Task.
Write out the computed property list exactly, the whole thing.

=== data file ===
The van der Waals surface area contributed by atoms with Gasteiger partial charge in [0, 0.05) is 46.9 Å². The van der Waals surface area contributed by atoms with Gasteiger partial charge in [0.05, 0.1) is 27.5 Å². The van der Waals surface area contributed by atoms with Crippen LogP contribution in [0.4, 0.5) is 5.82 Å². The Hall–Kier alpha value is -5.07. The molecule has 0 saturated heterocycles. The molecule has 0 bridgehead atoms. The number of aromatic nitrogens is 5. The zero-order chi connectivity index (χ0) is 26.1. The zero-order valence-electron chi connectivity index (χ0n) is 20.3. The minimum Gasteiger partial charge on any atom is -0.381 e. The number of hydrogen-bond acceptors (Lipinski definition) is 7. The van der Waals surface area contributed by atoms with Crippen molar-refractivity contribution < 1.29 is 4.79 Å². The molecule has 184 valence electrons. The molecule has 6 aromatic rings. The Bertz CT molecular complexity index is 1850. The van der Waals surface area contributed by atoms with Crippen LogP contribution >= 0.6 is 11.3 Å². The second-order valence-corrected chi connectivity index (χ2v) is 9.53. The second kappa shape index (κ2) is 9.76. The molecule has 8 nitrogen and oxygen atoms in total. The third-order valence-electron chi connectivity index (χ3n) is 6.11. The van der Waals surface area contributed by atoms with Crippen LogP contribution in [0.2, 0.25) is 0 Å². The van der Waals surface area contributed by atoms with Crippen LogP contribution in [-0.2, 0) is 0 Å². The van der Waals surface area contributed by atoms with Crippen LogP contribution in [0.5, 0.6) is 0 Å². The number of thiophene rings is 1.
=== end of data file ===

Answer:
The van der Waals surface area contributed by atoms with Gasteiger partial charge in [0, 0.05) is 46.9 Å². The van der Waals surface area contributed by atoms with Gasteiger partial charge in [0.05, 0.1) is 27.5 Å². The van der Waals surface area contributed by atoms with Crippen LogP contribution in [0.4, 0.5) is 5.82 Å². The Hall–Kier alpha value is -5.07. The molecule has 0 saturated heterocycles. The molecule has 0 bridgehead atoms. The number of aromatic nitrogens is 5. The zero-order chi connectivity index (χ0) is 26.1. The zero-order valence-electron chi connectivity index (χ0n) is 20.3. The minimum Gasteiger partial charge on any atom is -0.381 e. The number of hydrogen-bond acceptors (Lipinski definition) is 7. The van der Waals surface area contributed by atoms with Crippen molar-refractivity contribution < 1.29 is 4.79 Å². The molecule has 184 valence electrons. The molecule has 6 aromatic rings. The Bertz CT molecular complexity index is 1850. The van der Waals surface area contributed by atoms with Crippen LogP contribution >= 0.6 is 11.3 Å². The second-order valence-corrected chi connectivity index (χ2v) is 9.53. The second kappa shape index (κ2) is 9.76. The molecule has 8 nitrogen and oxygen atoms in total. The third-order valence-electron chi connectivity index (χ3n) is 6.11. The van der Waals surface area contributed by atoms with Crippen LogP contribution in [0.2, 0.25) is 0 Å². The van der Waals surface area contributed by atoms with Crippen LogP contribution in [-0.2, 0) is 0 Å². The van der Waals surface area contributed by atoms with Crippen LogP contribution in [0.5, 0.6) is 0 Å². The number of thiophene rings is 1.